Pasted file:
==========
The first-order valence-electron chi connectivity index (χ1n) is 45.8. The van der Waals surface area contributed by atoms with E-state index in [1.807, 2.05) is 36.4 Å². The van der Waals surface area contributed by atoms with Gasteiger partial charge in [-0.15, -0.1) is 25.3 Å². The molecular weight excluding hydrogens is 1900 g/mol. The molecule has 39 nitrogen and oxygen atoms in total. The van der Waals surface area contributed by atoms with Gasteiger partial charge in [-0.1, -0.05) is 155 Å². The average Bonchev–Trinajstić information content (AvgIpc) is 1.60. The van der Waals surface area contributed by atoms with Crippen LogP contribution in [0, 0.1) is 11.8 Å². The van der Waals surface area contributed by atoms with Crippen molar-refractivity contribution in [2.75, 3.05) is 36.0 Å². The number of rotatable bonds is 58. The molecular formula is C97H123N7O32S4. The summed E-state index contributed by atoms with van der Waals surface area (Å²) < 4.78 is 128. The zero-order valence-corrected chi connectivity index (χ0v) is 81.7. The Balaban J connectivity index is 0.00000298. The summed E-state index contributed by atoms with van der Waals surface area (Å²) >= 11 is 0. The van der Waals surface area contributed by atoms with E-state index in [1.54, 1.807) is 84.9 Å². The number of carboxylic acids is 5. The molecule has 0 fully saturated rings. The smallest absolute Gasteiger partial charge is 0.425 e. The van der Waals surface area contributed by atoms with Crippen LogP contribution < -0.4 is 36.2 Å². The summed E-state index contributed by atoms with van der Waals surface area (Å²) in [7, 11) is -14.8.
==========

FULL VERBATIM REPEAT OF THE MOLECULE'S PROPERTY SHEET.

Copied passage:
The first-order valence-electron chi connectivity index (χ1n) is 45.8. The van der Waals surface area contributed by atoms with E-state index in [1.807, 2.05) is 36.4 Å². The van der Waals surface area contributed by atoms with Gasteiger partial charge in [-0.15, -0.1) is 25.3 Å². The molecular weight excluding hydrogens is 1900 g/mol. The molecule has 39 nitrogen and oxygen atoms in total. The van der Waals surface area contributed by atoms with Gasteiger partial charge in [-0.1, -0.05) is 155 Å². The average Bonchev–Trinajstić information content (AvgIpc) is 1.60. The van der Waals surface area contributed by atoms with Crippen LogP contribution in [0, 0.1) is 11.8 Å². The van der Waals surface area contributed by atoms with Crippen molar-refractivity contribution in [2.75, 3.05) is 36.0 Å². The number of rotatable bonds is 58. The molecular formula is C97H123N7O32S4. The summed E-state index contributed by atoms with van der Waals surface area (Å²) < 4.78 is 128. The zero-order valence-corrected chi connectivity index (χ0v) is 81.7. The Balaban J connectivity index is 0.00000298. The summed E-state index contributed by atoms with van der Waals surface area (Å²) >= 11 is 0. The van der Waals surface area contributed by atoms with E-state index in [1.54, 1.807) is 84.9 Å². The number of carboxylic acids is 5. The molecule has 0 fully saturated rings. The smallest absolute Gasteiger partial charge is 0.425 e. The van der Waals surface area contributed by atoms with Crippen LogP contribution < -0.4 is 36.2 Å². The summed E-state index contributed by atoms with van der Waals surface area (Å²) in [7, 11) is -14.8.